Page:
This article is based on a webinar presented by Dean Wedekind, bucket specialist, Maxi-Lift Inc., Addison, TX (800-527-0657), held in late February as part of the Grain Elevator and Processing Society’s Online Exchange Conference.
When I first got started in the grain industry, I got a lot of my training from Clayton Ellsworth, who started EBM Corporation in Norfolk, NE. Clayton always said to pretend that you’re the product going through the bucket elevator, spouting, or transfer conveyor, etc. If you think about yourself as the product going through a bucket elevator, you will gain a better understanding about what might need to be done to handle that product to preserve grain quality better.
This concept also can be applied to equipment in a grain elevator. Imagine that you are the components of a bucket elevator. Thinking about how each component works can help you understand how to maintain them better.
Belting is one of the most important parts of a bucket elevator, and you need to make sure you have the correct belt for your application. In the grain industry, belts should be static-conductive, oil-resistant, and flame-retardant.
Two types of belts that are static-conductive, oil-resistant, and flame-retardant include:
Another important quality for belting is good traction, which helps the belt spin the correct way. Traction can be affected by adjusting the tension of the takeups in the boot. But you also need to have good slide lagging in the head pulley that bends to fit the pulley. Proper slide lagging has good traction that pulls the belt around, so that it doesn’t slip.
In addition to good lagging and belt tension, you need a crown on the head pulley and boot pulley, which allows the belt to track in the center of the pulley. Standard crowns typically are 1/8 inch per 12 inches of belt width.
Belting. With new belts, it’s common for them to stretch 1.5-2% in the first several days or weeks of their life. This can require you to take up the slack. Hopefully, the belt will operate fine going forward. But after a number of years of operation, you might notice the belt is stretching again.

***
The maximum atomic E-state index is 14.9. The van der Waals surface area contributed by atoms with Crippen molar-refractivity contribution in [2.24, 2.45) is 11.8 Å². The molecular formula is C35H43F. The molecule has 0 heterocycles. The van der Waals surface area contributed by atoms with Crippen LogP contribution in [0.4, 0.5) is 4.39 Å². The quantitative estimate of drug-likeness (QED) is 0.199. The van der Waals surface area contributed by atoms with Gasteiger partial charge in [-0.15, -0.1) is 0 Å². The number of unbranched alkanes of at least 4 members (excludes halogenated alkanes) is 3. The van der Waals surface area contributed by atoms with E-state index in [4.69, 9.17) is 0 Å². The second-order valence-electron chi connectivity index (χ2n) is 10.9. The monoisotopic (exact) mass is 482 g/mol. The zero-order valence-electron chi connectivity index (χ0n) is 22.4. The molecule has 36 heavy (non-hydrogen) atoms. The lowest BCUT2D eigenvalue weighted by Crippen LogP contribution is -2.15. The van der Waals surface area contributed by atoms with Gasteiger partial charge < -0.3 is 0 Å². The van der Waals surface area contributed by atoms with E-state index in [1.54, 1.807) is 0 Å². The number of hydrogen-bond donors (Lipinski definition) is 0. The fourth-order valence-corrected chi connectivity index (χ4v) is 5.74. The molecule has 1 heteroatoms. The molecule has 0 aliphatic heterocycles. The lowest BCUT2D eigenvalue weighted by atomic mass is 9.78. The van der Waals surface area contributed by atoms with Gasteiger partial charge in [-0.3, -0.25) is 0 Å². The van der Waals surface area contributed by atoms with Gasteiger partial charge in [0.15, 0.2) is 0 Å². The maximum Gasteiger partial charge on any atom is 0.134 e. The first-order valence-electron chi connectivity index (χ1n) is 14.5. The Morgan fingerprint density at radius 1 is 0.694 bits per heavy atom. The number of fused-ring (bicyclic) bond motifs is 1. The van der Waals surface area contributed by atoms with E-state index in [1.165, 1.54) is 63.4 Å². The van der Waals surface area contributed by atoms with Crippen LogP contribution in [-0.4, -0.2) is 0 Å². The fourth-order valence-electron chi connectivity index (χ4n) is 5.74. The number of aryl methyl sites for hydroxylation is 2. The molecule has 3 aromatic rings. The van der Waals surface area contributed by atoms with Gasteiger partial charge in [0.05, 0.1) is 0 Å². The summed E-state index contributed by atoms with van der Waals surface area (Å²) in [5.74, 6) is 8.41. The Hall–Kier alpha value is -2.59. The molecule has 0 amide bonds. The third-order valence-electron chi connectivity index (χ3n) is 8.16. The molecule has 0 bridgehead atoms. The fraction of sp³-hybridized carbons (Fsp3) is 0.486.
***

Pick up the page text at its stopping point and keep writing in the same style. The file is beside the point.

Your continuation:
This means the cords inside the belt are deteriorating and breaking down, which leads eventually to belt failure. This is why it’s important to inspect belting periodically for wear or loss of cover, such as in the image above right. Belt cover loss reduces traction and efficiency, as well as static conductivity. If the belt is unable to discharge static, a fire or explosion is more likely.
Buckets. The most common areas for elevator bucket wear are on the front lip, corners, and sidewalls. For buckets that perform digging in the boot, the wear will be even more severe. A digger bucket can help in these scenarios.
A digger bucket is slightly larger than a standard bucket and is designed to handle the abuse of the digging action in the boot better. Using a digger bucket protects the space before and after the adjacent buckets from being subject to as much wear.
Irregular wear patterns – those occurring in areas other than the front lip, corners, or sidewalls – are a sign of problems other than normal wear. We helped an elevator that was seeing c heavy wear only in one back corner of its buckets (See picture at left). We were able to determine the cause of the issue was an angled inlet feeding the bucket elevator that was forcing most of the material into the back corner of the buckets.
Wear certainly impacts performance of your bucket elevator, but there are a number of other areas to look for, as well.
Venting. One way to improve bucket performance is to add venting. Venting aids in proper bucket filling by making it easier for the product to displace the air in the bucket. And when it comes time to discharge, venting allows air to come into the bucket, helping the material to flow out of the bucket freely. There are different venting patterns for different applications.
Splices. Another key area that affects belt performance is the splice, and it’s also an area that can cause belt failure if installed improperly. Make sure you have the right splices for the right belt width. When it comes time to install the splices, a template is available that shows where holes should be drilled. It is recommended to use a power punch to create the holes, rather than a traditional drill.
Bolts. There are many different types of bolts available with varying properties. The standard elevator bolt is the No. 1 Norway (pictured on p. 75), which features a flat back and square shoulder. It is the most common and least expensive elevator bolt.
Norway bolts should be retightened over time, because they can loosen due to vibration.
Another common type is the fanged elevator bolt, which features teeth that stick into the belt to hold it in place. Because fanged bolts do not spin, it is possible to use a resistance nylon lock nut.
Although more expensive, some prefer fanged bolts to Norway bolts in certain applications, because they are much less likely to loosen due to vibration.
Throat plate. This is an often-overlooked area of the bucket elevator, but it plays a key role in the efficiency of your system. When installed properly and in good, working order, the throat plate ensures material is discharged from the bucket elevator, instead of returning down into the boot pit.
The throat plate should be positioned as close as possible to the buckets. Mechanical splices allow for a closer fit.
Hazard monitoring systems. Monitoring systems allow operators to know ahead of time when maintenance will be needed.
Some common types of monitoring technology:
Preventive Maintenance Tips
When inspecting your bucket elevator periodically, take regular, detailed photos of areas such as the buckets, belt, bearings, pulleys, throat plate, lining material, motor, and reducers. Keep the photos with the maintenance reports to help identify wear trends.
Tucker Scharfenberg, managing editor